Private Robert Forsyth, service number 817, enlisted in the 1st Gordon Highlanders at New Maud, Aberdeenshire, Scotland.
Robert Forsyth was born on the 3rd of February 1895 at Aberdour, Aberdeenshire, Scotland to John Gill Forsyth and Jane nee Birnie.
He was the younger brother of George Forsyth who also died in WW1.
Robert was killed in action on the 20th of November, 1914 at Flanders, most probably the infamous first battle of Ypres where the British were outnumbered by seven to one.
I don't know if his war service records exist as in 1940 there was a World War Two bombing raid on the War Office in London where the records were held. During this raid, a large portion (approximately 60 per cent) of the 6.5 million records was destroyed by fire. The surviving service records have become known as the ‘Burnt Documents’.
On the 4th August when the Germans struck through Belgium the shock had to be met at the fields of Flanders and France and within a few days the `contemptible little army` as the Kaiser called it had been thrown across the channel and by the 22nd of the month had reached Mons. The 1st Battalion as part of the 8th Brigade in the 3rd Division helped to line the Conde-Mons canal near Nimy Bridge and it was here on the morning of the following day that the brunt of the German onslaught fell and two days later, after the longest march of the retreat, they made their famous stand at Le Cateau. At last after 8 days of retreat and with only one company left they reached a line behind the river Marne and it was from here that General Joffre struck at the German flank and turned the tide of invasion away from Paris. http://www.thegordonhighlanders.co.uk/History.htm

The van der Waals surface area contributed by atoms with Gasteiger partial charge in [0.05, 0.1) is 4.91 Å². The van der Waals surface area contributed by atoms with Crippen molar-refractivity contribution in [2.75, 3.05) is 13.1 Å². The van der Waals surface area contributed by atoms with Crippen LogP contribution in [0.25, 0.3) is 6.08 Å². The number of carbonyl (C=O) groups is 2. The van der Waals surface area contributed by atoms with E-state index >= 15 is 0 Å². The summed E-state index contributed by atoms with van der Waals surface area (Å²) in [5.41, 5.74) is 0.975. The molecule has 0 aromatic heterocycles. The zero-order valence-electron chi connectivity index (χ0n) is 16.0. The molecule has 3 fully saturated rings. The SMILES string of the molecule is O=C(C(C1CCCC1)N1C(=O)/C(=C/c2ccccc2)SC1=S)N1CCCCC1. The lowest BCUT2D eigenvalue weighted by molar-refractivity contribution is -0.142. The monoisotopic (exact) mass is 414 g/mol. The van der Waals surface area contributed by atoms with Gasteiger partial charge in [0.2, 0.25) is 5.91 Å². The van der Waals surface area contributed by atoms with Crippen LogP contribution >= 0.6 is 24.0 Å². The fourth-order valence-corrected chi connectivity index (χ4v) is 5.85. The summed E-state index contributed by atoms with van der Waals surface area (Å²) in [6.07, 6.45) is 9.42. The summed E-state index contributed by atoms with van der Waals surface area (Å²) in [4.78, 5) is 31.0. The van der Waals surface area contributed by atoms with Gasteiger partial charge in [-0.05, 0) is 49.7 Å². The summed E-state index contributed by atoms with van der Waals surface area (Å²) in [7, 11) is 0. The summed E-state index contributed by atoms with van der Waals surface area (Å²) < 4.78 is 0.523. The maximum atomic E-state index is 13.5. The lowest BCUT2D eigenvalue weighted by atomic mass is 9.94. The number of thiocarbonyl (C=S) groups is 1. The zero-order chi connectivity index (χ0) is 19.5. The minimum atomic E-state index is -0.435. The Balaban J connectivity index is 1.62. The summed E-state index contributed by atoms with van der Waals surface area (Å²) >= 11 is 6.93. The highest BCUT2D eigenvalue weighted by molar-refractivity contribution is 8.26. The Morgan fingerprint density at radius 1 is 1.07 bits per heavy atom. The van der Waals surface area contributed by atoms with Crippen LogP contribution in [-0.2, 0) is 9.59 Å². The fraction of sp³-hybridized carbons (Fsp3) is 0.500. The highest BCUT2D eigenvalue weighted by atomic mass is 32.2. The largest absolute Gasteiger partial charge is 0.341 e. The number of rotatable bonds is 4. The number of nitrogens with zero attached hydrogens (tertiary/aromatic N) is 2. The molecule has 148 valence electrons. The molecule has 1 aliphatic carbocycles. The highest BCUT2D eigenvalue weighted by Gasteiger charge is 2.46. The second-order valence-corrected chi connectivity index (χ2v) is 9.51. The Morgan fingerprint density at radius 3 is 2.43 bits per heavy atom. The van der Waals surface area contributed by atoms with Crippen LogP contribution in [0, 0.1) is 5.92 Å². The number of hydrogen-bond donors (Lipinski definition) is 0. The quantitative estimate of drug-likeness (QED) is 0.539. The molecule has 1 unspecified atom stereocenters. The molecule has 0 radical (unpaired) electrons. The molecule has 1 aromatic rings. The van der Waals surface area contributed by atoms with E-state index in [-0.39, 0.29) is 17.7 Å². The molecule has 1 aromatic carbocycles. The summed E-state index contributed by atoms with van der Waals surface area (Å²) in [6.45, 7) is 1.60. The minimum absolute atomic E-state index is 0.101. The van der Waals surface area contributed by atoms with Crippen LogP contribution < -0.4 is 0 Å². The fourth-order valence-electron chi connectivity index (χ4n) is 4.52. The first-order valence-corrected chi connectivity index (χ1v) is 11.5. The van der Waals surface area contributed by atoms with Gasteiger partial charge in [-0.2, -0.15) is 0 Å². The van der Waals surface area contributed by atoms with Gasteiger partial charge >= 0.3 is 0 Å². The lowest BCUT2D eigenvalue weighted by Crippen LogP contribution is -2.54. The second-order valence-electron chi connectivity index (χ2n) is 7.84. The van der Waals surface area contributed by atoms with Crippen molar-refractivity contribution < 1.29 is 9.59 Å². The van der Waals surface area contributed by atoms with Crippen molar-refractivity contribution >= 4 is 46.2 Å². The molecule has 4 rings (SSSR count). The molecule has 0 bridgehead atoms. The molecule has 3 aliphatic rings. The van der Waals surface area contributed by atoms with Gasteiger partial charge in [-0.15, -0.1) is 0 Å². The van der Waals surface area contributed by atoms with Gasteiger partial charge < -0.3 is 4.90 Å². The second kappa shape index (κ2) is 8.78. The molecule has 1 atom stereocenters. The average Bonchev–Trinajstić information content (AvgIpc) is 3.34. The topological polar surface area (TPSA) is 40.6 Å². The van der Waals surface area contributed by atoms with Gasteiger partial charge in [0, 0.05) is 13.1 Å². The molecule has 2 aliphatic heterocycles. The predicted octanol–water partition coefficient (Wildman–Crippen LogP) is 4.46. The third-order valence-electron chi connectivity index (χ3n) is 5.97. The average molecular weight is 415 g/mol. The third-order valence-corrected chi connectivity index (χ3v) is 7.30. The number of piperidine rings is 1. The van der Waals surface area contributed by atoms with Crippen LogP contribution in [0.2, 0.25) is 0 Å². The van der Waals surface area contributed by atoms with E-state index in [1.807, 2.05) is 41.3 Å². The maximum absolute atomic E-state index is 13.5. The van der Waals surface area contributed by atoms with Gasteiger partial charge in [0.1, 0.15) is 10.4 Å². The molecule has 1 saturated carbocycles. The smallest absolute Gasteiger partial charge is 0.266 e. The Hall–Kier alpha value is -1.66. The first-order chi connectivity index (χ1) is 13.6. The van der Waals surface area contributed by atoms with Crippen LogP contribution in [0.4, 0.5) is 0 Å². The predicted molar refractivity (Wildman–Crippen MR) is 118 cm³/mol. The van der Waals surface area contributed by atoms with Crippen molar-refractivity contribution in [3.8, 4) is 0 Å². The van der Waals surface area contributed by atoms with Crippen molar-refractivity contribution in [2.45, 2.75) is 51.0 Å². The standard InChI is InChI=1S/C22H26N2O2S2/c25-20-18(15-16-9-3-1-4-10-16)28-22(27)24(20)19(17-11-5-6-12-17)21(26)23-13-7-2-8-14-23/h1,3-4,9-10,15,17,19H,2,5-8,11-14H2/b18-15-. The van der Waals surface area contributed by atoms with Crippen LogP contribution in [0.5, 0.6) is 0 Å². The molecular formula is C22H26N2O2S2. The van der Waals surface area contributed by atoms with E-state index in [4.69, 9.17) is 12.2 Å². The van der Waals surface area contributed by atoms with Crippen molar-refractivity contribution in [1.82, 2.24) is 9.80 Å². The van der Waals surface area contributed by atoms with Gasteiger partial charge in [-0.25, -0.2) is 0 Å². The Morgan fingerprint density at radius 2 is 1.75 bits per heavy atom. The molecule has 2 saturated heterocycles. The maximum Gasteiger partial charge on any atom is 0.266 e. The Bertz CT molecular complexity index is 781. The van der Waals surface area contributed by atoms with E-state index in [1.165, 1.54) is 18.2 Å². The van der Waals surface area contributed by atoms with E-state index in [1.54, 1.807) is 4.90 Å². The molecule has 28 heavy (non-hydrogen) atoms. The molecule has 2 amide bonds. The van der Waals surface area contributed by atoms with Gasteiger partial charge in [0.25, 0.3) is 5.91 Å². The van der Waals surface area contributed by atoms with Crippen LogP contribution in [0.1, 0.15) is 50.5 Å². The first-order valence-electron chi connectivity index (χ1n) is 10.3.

By late November 1914 the old British army had virtually disappeared.
Both Robert and George are commemorated on the War Memorial at Rathen.
|War memorial at Rathen|
|Robert Forsyth's medal card|
is where Robert Forsyth is buried.